It is arguable that the most effective healer-practitioners are not those who adhere most dogmatically to protocols, but those who are able to bring the entirety of their training, and experience to bear spontaneously and instinctually in the moment, with regard to a unique therapeutic challenge.
A strictly evidence-based approach to the use of spa therapies may seriously limit the potential therapeutic value of this work. If spa therapists are going to make a difference in the lives of their clients, they must feel encouraged to bring the whole of their individuality to their interaction with each client.
Prevalent medical care tends to be prescriptive and global, while alternative approaches are often more exploratory and individual. Part of the human condition may be to discover how to live with the unknowable aspects of life: idiosyncratic, individual, changing, chaotic but with some pattern to them nonetheless. It’s these kinds of patterns that conventional science is not comfortable with.
Inclusion of the more individual, anecdotal, and idiosyncratic dimensions of research could well be relevant to more effective therapy. These are often the types of information that alternative practitioners are interested in, and routinely use in their practices, but relatively rarely document or report upon. (Spa practitioners document even less, which is a great pity.)
These are also often the types of information that clinical practitioners would like to incorporate into their practice, but can’t because of the strictures of an evidence-based approach that prohibits their consideration. Yet it is this type of subjective, anecdotal information that makes the experienced healer (whether clinical or not) effective, and exceptional, at what he or she does.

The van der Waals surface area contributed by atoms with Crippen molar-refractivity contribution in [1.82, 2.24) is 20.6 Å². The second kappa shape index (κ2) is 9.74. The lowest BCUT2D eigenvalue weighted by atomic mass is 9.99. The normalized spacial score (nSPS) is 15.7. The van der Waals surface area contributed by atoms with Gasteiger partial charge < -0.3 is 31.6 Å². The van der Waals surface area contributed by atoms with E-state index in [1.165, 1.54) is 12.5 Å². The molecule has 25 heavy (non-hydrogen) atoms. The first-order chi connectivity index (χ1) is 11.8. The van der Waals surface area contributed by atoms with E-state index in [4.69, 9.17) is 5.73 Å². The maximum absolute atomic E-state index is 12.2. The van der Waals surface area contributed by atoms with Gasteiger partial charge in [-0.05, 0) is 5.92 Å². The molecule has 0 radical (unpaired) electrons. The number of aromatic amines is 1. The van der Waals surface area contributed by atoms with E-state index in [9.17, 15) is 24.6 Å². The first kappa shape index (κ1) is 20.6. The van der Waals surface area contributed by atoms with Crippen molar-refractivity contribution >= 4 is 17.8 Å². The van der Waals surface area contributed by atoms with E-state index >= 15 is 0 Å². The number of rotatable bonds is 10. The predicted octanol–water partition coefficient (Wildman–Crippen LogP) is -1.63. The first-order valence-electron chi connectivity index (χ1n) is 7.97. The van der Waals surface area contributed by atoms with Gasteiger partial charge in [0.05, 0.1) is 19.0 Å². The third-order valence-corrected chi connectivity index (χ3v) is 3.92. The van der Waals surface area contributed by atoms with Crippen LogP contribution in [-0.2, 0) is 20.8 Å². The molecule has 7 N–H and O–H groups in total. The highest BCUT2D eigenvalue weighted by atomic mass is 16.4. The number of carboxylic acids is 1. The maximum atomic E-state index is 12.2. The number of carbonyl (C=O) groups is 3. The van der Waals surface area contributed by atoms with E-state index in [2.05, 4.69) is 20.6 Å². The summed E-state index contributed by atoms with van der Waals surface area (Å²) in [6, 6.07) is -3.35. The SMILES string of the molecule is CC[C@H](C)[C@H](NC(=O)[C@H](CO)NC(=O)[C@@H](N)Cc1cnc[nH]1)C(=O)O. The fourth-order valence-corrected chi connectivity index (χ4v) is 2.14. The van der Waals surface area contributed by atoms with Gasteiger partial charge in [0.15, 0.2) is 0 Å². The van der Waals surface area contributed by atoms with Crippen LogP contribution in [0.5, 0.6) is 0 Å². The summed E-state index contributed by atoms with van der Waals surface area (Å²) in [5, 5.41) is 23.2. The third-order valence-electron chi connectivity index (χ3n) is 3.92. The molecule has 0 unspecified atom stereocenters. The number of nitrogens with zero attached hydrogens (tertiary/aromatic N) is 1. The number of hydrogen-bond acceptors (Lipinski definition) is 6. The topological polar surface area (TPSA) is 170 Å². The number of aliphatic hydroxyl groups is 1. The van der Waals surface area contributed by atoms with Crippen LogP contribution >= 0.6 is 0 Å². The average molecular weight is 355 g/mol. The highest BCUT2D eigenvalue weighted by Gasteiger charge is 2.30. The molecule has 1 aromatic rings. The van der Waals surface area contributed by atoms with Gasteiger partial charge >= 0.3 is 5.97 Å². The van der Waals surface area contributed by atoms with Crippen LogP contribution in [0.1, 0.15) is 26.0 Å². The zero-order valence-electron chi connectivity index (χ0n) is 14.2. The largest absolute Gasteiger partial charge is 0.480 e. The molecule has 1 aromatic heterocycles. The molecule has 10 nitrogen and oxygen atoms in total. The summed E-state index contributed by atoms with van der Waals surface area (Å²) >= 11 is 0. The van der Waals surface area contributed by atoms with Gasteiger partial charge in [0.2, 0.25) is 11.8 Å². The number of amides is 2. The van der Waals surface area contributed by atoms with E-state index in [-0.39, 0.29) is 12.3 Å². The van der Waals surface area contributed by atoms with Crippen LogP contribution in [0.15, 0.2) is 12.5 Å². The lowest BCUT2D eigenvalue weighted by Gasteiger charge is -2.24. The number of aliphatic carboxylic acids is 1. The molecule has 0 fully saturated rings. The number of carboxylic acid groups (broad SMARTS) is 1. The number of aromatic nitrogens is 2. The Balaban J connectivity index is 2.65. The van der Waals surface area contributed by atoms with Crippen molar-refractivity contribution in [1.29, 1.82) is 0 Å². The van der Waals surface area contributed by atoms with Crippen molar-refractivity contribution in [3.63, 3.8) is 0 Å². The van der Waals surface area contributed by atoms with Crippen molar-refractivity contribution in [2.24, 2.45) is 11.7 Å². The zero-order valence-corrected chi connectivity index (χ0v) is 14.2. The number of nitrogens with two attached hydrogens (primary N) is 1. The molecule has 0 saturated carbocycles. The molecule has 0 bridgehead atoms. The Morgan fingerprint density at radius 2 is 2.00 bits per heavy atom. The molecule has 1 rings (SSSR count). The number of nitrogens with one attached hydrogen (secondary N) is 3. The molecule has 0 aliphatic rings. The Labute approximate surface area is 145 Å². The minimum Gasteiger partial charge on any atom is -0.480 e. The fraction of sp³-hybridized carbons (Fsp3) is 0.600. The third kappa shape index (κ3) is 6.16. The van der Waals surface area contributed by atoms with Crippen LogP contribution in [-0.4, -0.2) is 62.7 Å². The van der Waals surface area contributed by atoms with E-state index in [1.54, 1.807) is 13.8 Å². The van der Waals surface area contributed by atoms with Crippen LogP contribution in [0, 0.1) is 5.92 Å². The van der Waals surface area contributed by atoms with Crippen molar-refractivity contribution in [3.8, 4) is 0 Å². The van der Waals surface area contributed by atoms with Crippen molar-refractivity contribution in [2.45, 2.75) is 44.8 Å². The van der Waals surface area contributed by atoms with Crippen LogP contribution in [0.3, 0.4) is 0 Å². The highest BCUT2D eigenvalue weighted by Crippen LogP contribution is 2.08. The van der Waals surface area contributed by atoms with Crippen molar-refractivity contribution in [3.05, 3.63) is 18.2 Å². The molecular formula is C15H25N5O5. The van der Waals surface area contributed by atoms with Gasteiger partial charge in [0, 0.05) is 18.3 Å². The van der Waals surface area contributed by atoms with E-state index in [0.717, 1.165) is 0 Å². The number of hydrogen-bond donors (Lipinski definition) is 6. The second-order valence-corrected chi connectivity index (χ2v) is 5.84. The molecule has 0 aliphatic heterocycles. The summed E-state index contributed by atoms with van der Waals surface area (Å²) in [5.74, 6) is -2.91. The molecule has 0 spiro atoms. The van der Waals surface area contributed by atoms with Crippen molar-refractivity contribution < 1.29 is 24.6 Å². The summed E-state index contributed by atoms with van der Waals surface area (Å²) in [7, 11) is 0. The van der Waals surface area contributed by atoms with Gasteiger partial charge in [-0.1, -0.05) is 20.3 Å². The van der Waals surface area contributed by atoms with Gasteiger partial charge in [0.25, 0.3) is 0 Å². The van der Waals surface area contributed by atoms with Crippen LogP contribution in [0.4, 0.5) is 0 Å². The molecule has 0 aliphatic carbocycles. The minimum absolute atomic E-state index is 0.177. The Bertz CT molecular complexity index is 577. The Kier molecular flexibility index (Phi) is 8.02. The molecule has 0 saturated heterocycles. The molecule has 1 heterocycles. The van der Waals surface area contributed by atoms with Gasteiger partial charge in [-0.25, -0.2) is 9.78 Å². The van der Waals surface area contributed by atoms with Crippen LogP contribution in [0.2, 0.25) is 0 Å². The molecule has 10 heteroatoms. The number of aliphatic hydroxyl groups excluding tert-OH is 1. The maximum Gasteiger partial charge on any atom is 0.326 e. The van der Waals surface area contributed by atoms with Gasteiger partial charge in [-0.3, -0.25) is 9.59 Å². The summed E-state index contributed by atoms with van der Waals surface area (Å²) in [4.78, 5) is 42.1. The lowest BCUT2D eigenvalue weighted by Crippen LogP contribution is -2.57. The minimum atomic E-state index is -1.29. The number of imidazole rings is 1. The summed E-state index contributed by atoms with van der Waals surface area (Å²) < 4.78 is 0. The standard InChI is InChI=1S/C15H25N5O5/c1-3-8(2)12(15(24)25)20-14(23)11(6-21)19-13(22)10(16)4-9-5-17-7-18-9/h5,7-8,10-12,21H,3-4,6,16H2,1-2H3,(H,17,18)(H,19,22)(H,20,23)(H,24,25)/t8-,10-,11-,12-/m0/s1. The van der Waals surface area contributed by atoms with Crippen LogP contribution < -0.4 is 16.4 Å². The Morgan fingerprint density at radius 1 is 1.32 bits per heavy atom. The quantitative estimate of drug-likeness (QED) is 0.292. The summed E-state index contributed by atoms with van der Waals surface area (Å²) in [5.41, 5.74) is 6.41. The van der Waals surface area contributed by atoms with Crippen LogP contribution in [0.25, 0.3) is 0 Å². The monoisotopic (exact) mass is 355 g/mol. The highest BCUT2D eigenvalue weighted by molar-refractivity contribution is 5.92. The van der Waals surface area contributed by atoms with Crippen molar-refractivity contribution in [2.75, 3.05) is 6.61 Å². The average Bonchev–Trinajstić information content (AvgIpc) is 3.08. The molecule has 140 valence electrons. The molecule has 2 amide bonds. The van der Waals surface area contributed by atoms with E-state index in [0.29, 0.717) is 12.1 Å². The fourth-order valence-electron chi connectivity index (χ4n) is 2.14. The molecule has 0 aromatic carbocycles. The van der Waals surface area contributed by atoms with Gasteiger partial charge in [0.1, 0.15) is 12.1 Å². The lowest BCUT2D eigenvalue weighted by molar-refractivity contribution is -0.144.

There are some who find credible ways to gather and make use of this type of information, in particular regarding explorations of human consciousness, subtle energy work, spirituality, and emotional intelligence, all of which may be applicable to some of the healing modalities offered at spas.
For example: The Institute of Noetic Sciences, The International Society for the Study of Subtle Energies and Energy Medicine (ISSSEEM), The Fetzer Institute, The Institute of HeartMath, and The National Center for Complementary and Alternative Medicine (NCCAM) all reference science though they are working at the cutting-edge of a science that convention has yet to recognize widely.
It is possible that there is a future for healing practices that don’t fit the conventional scientific model – including many that are offered in spas and other wellness centers– if we are able to identify appropriate areas of interest, appropriate recording formats and appropriate research methods.
I’d like to see spas and spa organizations promoting and contributing to these ideas before they adopt, wholesale (and without careful consideration of its implications,) the predominant methodology of science. It will be a great loss if research based on existing models in medical science is used to regulate and standardize away the healing arts that spas have helped to resurrect and revive interest in.